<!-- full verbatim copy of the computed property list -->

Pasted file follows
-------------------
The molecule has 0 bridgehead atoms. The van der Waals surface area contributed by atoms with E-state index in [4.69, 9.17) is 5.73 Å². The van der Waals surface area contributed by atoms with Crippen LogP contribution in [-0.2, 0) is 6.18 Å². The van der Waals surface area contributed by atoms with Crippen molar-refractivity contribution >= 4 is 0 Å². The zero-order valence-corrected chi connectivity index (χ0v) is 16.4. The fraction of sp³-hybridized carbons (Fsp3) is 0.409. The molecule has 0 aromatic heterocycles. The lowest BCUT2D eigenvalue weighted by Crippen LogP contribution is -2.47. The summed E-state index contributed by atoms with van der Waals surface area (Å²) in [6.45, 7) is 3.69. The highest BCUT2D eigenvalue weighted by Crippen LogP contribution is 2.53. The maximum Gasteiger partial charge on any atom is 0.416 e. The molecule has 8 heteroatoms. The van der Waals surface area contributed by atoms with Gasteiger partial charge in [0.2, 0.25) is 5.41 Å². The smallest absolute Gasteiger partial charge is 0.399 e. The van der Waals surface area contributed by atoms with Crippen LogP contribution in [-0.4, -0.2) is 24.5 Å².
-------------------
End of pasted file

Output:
The molecule has 0 bridgehead atoms. The van der Waals surface area contributed by atoms with E-state index in [4.69, 9.17) is 5.73 Å². The van der Waals surface area contributed by atoms with Crippen LogP contribution in [-0.2, 0) is 6.18 Å². The van der Waals surface area contributed by atoms with Crippen molar-refractivity contribution >= 4 is 0 Å². The zero-order valence-corrected chi connectivity index (χ0v) is 16.4. The fraction of sp³-hybridized carbons (Fsp3) is 0.409. The molecule has 0 aromatic heterocycles. The lowest BCUT2D eigenvalue weighted by Crippen LogP contribution is -2.47. The summed E-state index contributed by atoms with van der Waals surface area (Å²) in [6.45, 7) is 3.69. The highest BCUT2D eigenvalue weighted by Crippen LogP contribution is 2.53. The maximum Gasteiger partial charge on any atom is 0.416 e. The molecule has 8 heteroatoms. The van der Waals surface area contributed by atoms with Gasteiger partial charge in [0.2, 0.25) is 5.41 Å². The smallest absolute Gasteiger partial charge is 0.399 e. The van der Waals surface area contributed by atoms with Crippen LogP contribution in [-0.4, -0.2) is 24.5 Å².